Lessons From the Back Seat of A Cab

Tim Wackel


I’m writing this from Room 1009 in the Schaumburg Marriott outside of Chicago. Tomorrow, I have the privilege of delivering one of my favorite workshops on presentation skills. Although I’m tempted to share all of the great benefits of this wonderful program, I have a more interesting (and compelling) message that I believe you’ll enjoy and find value in.

Question: What could a simple cab ride have to do with becoming a better sales professional?

Answer: Almost everything!

After landing at O’Hare today and gathering all of my gear, I headed curbside to grab a cab. I’ve done this drill a hundred times, but today was different.

My cab pulled up and the driver walked around to the trunk, took one look at my gear (think 50-pound case filled with camera, tripod, microphone, materials) and just grunted at me. Immediately, I felt like I’d done something to offend him.

Feeling guilty, I helped him wrestle my bag into a trunk that was already jam-packed (where did all of this other stuff come from?). He slammed the trunk closed as I sank into the back seat feeling embarrassed that I actually have luggage.

Lesson #1: Be likeable.

We all have bad days. I understand that. But when you’re dealing with customers, you need to put on your game face. I don’t know this cab driver’s exact circumstance, but how difficult would it have been to offer a warm greeting? A simple smile would have gone a long way. Very few people go to work every day trying to be unlikable, but do your customers really like you? Do they feel good about themselves when you are around?

If you find yourself alienating customers in the first three minutes, I suggest you find another line of work.

As we pulled out of O’Hare I told the driver that I need to go to the Marriott in Schaumburg. He simply nodded and rolled down the windows as we headed toward the freeway. As we hit the open road, I quickly discovered that this driver had one foot planted on the accelerator and the other on the brake. Smooth is definitely not a word in his driving vocabulary. I had actually thought about buying a cup of coffee in baggage claim, it’s a good thing I didn’t because I would have been wearing most of it by now. I could almost feel my stomach become upset.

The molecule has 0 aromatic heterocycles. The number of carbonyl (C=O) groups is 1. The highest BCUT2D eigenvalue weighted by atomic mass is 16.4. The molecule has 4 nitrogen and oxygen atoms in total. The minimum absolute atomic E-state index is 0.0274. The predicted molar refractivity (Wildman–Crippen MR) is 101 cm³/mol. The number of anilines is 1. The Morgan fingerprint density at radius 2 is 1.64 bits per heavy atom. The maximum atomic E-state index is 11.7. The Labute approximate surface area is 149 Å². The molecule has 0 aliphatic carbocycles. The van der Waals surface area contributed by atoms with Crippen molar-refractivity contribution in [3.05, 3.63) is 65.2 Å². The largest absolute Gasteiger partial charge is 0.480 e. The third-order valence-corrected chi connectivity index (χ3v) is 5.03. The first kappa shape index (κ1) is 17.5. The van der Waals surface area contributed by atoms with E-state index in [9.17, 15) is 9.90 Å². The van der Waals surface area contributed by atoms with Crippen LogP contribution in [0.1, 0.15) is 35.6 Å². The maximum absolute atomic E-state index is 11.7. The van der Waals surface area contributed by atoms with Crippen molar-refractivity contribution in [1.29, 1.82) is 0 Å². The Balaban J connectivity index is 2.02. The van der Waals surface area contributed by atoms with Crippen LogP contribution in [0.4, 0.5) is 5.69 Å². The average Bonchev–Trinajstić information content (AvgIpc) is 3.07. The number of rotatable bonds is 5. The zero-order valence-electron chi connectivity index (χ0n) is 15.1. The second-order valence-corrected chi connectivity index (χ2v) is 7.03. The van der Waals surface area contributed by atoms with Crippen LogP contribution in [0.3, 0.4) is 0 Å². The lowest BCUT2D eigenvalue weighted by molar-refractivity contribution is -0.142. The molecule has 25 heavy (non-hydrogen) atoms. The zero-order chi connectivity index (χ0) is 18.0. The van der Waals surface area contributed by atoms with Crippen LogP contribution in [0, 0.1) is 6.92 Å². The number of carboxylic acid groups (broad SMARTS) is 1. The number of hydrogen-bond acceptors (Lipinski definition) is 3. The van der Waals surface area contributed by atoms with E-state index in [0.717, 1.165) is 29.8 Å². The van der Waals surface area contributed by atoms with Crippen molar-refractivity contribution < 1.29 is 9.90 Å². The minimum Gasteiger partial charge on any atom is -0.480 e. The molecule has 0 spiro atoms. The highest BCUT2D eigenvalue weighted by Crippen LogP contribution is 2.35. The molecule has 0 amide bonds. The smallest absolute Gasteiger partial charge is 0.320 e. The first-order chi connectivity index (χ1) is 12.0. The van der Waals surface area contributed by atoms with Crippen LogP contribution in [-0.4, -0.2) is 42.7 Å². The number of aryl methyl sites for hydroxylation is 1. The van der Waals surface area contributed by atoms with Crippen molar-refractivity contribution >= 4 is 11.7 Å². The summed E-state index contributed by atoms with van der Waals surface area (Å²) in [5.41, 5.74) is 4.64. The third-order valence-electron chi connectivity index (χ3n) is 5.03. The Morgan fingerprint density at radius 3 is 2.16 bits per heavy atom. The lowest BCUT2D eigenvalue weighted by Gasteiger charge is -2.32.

Lesson #2: Have great skills.

Too many sales reps believe that their selling skills are better than they really are. When was the last time someone gave you honest feedback on your sales skills? A better question; when was the last time you asked for feedback?

I honestly believe that this cabbie thought he was a good driver. After all, why become a cab driver if you can’t drive?

Truth be known, his skills were awful. How are yours?

As we continued our journey, I noticed the inside of the cab looked like something out of a horror movie. I’m not expecting a room at the Ritz, but I do believe you can throw out trash, sweep out dirt and wipe drool off of the windows (do they allow dogs to ride in Chicago cabs?).

Lesson #3: Take pride in everything you do.

Take a hard look at your e-mail signature, voice mail greeting, hand written notes and all other customer touch points. Are your quotes easy to understand?  Do your invoices make sense or do you need a law degree to decipher?

It’s easy to get complacent, challenge yourself to step up and find the “drool” in your organization.

Twenty minutes outside of O’Hare the cab driver turned to me and asked if I knew where the hotel was. I replied that I want to go to the Schaumburg Marriott. He said he’s not sure exactly where it is.

Lesson #4: Be knowledgeable.

If I knew how to get there, I could have just rented a car. If we were going to get lost, I would have preferred to get lost before getting on the freeway.

Sales professionals need to be knowledgeable about their products, customers, market, industry and competition. We are the resource that our customers look to for advice. It is our responsibility to know where we are.

If you’re not knowledgeable, don’t take someone for a ride!

We finally figured out where we were going, but the cab ground to a crawl as traffic started getting heavy. It was a warm, humid day in Chicago, so I asked if we could roll up the windows and turn on the air. Without a missing a beat (or turning his head) I was told no. I understand you burn more gas running the AC, but I’m guessing my tip will more than compensate. Now I found myself trapped in a dirty, hot cab that is being driven by a grouch who wasn’t good with directions.

Lesson #5: Above all, take care of the customer.

Cab drivers get tips, sales reps get commissions. There are more similarities than differences in how these two professions get compensated. If your livelihood depends on customers (and your job does), then you, your manager and your organization need to be committed to taking care of them.

I can promise you that if you don’t, someone else will!


Tim Wackel is the founder and president of The Wackel Group, a training and consulting firm dedicated to helping organizations find, win and keep customers for life. You can find out more about his workshops at timwackel.com.